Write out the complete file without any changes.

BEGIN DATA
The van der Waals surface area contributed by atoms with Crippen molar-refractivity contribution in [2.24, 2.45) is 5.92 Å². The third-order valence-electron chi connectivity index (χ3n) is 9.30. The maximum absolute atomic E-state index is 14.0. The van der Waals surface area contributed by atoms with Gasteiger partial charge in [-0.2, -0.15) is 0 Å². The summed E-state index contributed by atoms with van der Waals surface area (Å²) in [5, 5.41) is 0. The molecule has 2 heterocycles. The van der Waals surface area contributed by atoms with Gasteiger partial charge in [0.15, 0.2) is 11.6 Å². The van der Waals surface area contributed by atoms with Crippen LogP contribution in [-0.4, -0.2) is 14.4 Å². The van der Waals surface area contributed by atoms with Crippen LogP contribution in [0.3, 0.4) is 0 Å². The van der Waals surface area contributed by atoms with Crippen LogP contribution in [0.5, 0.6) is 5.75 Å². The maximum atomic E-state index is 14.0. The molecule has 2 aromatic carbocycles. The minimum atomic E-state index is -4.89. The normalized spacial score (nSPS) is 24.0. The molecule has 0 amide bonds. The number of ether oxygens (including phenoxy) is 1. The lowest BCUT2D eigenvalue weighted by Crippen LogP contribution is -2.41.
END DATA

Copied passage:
The van der Waals surface area contributed by atoms with Crippen molar-refractivity contribution in [2.24, 2.45) is 5.92 Å². The third-order valence-electron chi connectivity index (χ3n) is 9.30. The maximum absolute atomic E-state index is 14.0. The van der Waals surface area contributed by atoms with Gasteiger partial charge in [-0.2, -0.15) is 0 Å². The summed E-state index contributed by atoms with van der Waals surface area (Å²) in [5, 5.41) is 0. The molecule has 2 heterocycles. The van der Waals surface area contributed by atoms with Gasteiger partial charge in [0.15, 0.2) is 11.6 Å². The van der Waals surface area contributed by atoms with Crippen LogP contribution in [-0.4, -0.2) is 14.4 Å². The van der Waals surface area contributed by atoms with Crippen LogP contribution in [0.3, 0.4) is 0 Å². The van der Waals surface area contributed by atoms with Crippen LogP contribution in [0.5, 0.6) is 5.75 Å². The maximum atomic E-state index is 14.0. The molecule has 2 aromatic carbocycles. The minimum atomic E-state index is -4.89. The normalized spacial score (nSPS) is 24.0. The molecule has 0 amide bonds. The number of ether oxygens (including phenoxy) is 1. The lowest BCUT2D eigenvalue weighted by Crippen LogP contribution is -2.41.